In alternative embodiments, the cables carrying power and data can be connected to a single port of the host computer component and time division or frequency division multiplexed. In such an embodiment, the power and data connection to the paper input device is through a mating pair of plugs, one mounted to the paper input device and the other mounted to the peripheral to which it is mounted as symbolized by plug 44 in FIG. 2. The exact structure of the mating plugs is not critical to the invention. One of the advantages of this shared power and data connection embodiment beside having zero footprint is that there are no additional cords traversing the user's desk or otherwise tangling the user's work area other than the power and/or data cables for whatever computer component to which the paper input device is mounted.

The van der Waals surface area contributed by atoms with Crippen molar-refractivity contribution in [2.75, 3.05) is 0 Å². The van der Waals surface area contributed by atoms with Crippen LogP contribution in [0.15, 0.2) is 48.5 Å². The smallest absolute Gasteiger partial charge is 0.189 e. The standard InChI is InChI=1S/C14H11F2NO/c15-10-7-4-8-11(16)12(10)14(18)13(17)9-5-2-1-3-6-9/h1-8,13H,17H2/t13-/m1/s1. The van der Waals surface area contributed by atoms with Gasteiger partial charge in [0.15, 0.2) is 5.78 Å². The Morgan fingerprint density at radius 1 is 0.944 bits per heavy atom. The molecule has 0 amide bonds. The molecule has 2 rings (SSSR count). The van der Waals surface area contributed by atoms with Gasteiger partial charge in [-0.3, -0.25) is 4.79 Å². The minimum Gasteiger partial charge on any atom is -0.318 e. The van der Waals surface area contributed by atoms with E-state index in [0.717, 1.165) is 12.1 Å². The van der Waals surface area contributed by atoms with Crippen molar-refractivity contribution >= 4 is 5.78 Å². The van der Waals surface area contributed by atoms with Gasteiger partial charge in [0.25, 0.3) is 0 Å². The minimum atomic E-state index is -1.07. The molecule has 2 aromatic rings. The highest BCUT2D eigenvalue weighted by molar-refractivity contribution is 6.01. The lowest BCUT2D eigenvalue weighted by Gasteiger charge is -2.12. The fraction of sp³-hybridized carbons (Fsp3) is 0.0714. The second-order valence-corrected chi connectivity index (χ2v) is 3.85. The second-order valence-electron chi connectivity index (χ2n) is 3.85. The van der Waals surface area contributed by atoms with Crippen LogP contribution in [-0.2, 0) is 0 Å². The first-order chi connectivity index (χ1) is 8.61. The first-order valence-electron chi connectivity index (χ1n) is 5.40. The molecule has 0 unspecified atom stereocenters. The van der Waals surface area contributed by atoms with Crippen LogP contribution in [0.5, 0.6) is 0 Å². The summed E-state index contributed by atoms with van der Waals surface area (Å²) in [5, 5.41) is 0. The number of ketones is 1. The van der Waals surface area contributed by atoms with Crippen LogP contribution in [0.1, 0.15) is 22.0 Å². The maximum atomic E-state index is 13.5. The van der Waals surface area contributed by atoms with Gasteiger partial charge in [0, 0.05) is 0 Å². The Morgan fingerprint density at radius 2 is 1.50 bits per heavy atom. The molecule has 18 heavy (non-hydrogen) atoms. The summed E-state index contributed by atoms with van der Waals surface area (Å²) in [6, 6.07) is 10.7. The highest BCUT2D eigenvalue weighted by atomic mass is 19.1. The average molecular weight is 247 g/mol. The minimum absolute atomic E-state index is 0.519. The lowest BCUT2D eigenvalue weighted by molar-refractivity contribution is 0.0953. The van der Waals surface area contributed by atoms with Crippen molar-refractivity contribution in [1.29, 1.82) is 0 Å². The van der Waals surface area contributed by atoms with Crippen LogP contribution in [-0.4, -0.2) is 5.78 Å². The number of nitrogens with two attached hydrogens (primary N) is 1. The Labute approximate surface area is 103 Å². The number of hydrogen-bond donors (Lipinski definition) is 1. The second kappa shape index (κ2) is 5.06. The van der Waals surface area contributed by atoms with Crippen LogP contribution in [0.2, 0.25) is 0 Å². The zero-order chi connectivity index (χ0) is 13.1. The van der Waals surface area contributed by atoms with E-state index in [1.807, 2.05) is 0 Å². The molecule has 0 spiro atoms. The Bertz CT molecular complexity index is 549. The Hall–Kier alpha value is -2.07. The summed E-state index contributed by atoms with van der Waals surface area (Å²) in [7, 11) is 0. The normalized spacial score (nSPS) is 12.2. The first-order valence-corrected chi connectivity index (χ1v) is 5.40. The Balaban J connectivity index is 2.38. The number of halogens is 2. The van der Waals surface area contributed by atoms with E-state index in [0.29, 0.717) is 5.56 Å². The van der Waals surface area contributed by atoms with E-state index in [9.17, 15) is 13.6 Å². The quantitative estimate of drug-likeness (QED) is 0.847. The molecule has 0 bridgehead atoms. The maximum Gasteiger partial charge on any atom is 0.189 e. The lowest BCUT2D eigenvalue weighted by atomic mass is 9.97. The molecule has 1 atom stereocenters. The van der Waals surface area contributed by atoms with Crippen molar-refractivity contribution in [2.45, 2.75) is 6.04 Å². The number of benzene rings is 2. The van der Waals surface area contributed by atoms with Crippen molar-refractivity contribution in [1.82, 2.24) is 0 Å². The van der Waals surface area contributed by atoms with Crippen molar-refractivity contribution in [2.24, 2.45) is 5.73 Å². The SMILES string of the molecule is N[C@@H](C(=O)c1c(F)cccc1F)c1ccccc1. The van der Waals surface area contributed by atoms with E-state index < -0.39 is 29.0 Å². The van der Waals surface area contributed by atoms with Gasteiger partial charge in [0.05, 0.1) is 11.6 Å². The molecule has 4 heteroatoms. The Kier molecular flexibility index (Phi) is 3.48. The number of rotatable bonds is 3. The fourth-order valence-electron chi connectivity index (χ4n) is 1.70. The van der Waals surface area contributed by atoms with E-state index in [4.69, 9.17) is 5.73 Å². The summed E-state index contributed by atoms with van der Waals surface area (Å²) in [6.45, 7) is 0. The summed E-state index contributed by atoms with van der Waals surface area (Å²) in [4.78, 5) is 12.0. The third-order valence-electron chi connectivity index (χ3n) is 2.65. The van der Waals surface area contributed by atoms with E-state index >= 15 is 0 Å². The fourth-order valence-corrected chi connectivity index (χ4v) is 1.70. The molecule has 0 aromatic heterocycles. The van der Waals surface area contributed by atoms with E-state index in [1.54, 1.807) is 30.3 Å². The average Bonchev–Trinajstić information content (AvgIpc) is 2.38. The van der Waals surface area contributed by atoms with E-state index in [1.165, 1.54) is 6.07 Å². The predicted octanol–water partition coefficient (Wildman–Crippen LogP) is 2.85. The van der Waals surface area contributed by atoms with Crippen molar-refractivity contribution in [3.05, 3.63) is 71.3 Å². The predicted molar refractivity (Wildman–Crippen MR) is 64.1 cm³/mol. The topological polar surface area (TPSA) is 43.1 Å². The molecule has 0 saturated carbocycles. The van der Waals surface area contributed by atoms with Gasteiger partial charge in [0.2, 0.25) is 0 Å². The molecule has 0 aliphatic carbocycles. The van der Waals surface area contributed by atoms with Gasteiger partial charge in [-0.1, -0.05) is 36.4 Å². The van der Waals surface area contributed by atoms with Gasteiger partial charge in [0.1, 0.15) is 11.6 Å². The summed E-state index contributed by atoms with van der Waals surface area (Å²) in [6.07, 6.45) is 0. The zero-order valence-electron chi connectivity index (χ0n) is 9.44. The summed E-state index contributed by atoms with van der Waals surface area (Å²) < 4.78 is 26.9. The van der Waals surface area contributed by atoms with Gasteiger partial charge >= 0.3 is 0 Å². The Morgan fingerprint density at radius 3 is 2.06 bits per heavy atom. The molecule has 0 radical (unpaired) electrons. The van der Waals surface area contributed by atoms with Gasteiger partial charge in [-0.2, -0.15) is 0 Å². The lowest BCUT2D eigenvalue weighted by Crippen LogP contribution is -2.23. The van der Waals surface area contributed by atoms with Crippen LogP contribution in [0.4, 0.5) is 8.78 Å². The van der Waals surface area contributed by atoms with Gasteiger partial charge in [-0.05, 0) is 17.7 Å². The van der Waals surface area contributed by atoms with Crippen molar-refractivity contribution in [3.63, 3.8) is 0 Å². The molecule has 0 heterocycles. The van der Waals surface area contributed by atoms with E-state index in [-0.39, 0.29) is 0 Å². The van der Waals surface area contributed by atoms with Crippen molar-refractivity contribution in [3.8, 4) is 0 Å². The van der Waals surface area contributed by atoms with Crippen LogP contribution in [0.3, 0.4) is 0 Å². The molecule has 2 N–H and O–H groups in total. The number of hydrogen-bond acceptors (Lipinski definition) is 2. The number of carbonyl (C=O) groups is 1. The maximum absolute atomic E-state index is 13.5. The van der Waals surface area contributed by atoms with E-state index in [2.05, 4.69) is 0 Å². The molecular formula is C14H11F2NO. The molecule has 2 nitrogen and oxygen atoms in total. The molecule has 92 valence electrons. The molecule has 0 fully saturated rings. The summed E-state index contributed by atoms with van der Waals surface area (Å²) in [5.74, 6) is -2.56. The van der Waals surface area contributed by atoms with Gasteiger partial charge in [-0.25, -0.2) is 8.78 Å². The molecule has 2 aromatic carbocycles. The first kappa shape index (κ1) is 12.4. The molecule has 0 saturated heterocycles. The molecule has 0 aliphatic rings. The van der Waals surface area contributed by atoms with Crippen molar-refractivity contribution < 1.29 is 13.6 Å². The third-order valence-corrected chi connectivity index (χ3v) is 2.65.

Referring to FIG. 6, there is shown an embodiment of a paper input device which is integrally attached to a monitor or other computer component which has not been modified. In this embodiment, the monitor or the computer component 50 is connected to the paper input device by specially formed adapters 52. The adapters 52 shown in FIG. 6 are shown as straight brackets because the width of the paper input devices and monitor are the same. However, if the paper input devices and computer component do not have the same dimensions, the brackets 52 can take any other suitable form. In embodiments having the configuration shown in FIG. 6, a mating plug arrangement 58, as discussed above, can be used to supply power and data connections to the paper input device from the computer component on which it is mounted. The data connection must be multiplexed in any known manner. This eliminates extra cords for the paper input device cluttering the work area.